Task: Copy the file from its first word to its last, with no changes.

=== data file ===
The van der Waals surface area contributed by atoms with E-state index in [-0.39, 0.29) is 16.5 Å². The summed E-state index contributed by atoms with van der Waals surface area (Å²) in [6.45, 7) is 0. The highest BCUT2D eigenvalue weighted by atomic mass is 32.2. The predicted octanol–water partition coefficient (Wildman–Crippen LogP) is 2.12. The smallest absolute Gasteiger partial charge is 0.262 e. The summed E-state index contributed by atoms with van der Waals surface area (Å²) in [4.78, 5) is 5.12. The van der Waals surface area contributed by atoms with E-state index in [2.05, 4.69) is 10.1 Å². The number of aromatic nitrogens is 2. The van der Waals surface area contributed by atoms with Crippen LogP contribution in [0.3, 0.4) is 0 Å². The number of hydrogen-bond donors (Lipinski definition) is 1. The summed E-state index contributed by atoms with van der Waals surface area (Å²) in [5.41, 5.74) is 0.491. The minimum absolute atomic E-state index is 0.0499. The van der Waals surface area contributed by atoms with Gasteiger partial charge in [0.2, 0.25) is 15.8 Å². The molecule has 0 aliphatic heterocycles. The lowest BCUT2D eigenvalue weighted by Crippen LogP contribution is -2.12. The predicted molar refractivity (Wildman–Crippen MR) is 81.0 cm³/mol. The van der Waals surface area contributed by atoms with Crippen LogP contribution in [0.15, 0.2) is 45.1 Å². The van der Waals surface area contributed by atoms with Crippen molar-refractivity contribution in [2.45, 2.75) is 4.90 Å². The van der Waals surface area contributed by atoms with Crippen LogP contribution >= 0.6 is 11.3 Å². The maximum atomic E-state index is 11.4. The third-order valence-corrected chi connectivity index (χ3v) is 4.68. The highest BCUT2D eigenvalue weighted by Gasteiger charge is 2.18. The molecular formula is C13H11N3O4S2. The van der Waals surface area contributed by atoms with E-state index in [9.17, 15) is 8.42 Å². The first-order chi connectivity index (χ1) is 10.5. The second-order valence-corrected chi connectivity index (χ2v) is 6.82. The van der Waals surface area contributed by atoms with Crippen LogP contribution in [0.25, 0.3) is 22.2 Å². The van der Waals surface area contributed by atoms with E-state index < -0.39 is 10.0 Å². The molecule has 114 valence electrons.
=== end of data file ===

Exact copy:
The van der Waals surface area contributed by atoms with E-state index in [-0.39, 0.29) is 16.5 Å². The summed E-state index contributed by atoms with van der Waals surface area (Å²) in [6.45, 7) is 0. The highest BCUT2D eigenvalue weighted by atomic mass is 32.2. The predicted octanol–water partition coefficient (Wildman–Crippen LogP) is 2.12. The smallest absolute Gasteiger partial charge is 0.262 e. The summed E-state index contributed by atoms with van der Waals surface area (Å²) in [4.78, 5) is 5.12. The van der Waals surface area contributed by atoms with E-state index in [2.05, 4.69) is 10.1 Å². The number of aromatic nitrogens is 2. The van der Waals surface area contributed by atoms with Crippen LogP contribution in [0.3, 0.4) is 0 Å². The number of hydrogen-bond donors (Lipinski definition) is 1. The summed E-state index contributed by atoms with van der Waals surface area (Å²) in [5.41, 5.74) is 0.491. The minimum absolute atomic E-state index is 0.0499. The van der Waals surface area contributed by atoms with Gasteiger partial charge in [0.2, 0.25) is 15.8 Å². The molecule has 0 aliphatic heterocycles. The lowest BCUT2D eigenvalue weighted by Crippen LogP contribution is -2.12. The predicted molar refractivity (Wildman–Crippen MR) is 81.0 cm³/mol. The van der Waals surface area contributed by atoms with Crippen LogP contribution in [0.15, 0.2) is 45.1 Å². The van der Waals surface area contributed by atoms with Crippen molar-refractivity contribution in [2.45, 2.75) is 4.90 Å². The van der Waals surface area contributed by atoms with Crippen LogP contribution >= 0.6 is 11.3 Å². The maximum atomic E-state index is 11.4. The third-order valence-corrected chi connectivity index (χ3v) is 4.68. The highest BCUT2D eigenvalue weighted by Gasteiger charge is 2.18. The molecular formula is C13H11N3O4S2. The van der Waals surface area contributed by atoms with E-state index in [9.17, 15) is 8.42 Å². The first-order chi connectivity index (χ1) is 10.5. The second-order valence-corrected chi connectivity index (χ2v) is 6.82. The van der Waals surface area contributed by atoms with Crippen LogP contribution in [0.25, 0.3) is 22.2 Å². The van der Waals surface area contributed by atoms with E-state index < -0.39 is 10.0 Å². The molecule has 114 valence electrons.